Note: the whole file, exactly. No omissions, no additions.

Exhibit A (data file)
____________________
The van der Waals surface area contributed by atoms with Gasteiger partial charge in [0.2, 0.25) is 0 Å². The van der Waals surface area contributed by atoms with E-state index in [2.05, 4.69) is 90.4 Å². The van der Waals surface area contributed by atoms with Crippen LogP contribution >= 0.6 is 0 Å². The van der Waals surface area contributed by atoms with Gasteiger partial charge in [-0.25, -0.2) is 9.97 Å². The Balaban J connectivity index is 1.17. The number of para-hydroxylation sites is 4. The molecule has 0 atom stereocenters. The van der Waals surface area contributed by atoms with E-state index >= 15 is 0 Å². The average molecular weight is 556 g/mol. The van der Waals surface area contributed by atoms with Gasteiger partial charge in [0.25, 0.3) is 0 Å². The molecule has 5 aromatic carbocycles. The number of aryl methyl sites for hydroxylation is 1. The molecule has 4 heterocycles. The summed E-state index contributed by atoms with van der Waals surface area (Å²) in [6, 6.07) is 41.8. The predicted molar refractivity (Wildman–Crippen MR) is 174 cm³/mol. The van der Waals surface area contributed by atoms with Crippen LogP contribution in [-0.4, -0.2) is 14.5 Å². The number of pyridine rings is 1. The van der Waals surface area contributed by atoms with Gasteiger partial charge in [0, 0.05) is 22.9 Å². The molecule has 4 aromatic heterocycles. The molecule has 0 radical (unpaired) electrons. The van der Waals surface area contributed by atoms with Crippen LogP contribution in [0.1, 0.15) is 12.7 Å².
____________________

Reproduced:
The van der Waals surface area contributed by atoms with Gasteiger partial charge in [0.2, 0.25) is 0 Å². The van der Waals surface area contributed by atoms with E-state index in [2.05, 4.69) is 90.4 Å². The van der Waals surface area contributed by atoms with Crippen LogP contribution >= 0.6 is 0 Å². The van der Waals surface area contributed by atoms with Gasteiger partial charge in [-0.25, -0.2) is 9.97 Å². The Balaban J connectivity index is 1.17. The number of para-hydroxylation sites is 4. The molecule has 0 atom stereocenters. The van der Waals surface area contributed by atoms with E-state index >= 15 is 0 Å². The average molecular weight is 556 g/mol. The van der Waals surface area contributed by atoms with Gasteiger partial charge in [0.25, 0.3) is 0 Å². The molecule has 5 aromatic carbocycles. The number of aryl methyl sites for hydroxylation is 1. The molecule has 4 heterocycles. The summed E-state index contributed by atoms with van der Waals surface area (Å²) in [6, 6.07) is 41.8. The predicted molar refractivity (Wildman–Crippen MR) is 174 cm³/mol. The van der Waals surface area contributed by atoms with Crippen LogP contribution in [-0.4, -0.2) is 14.5 Å². The number of pyridine rings is 1. The van der Waals surface area contributed by atoms with Gasteiger partial charge in [0, 0.05) is 22.9 Å². The molecule has 4 aromatic heterocycles. The molecule has 0 radical (unpaired) electrons. The van der Waals surface area contributed by atoms with Crippen LogP contribution in [0.1, 0.15) is 12.7 Å².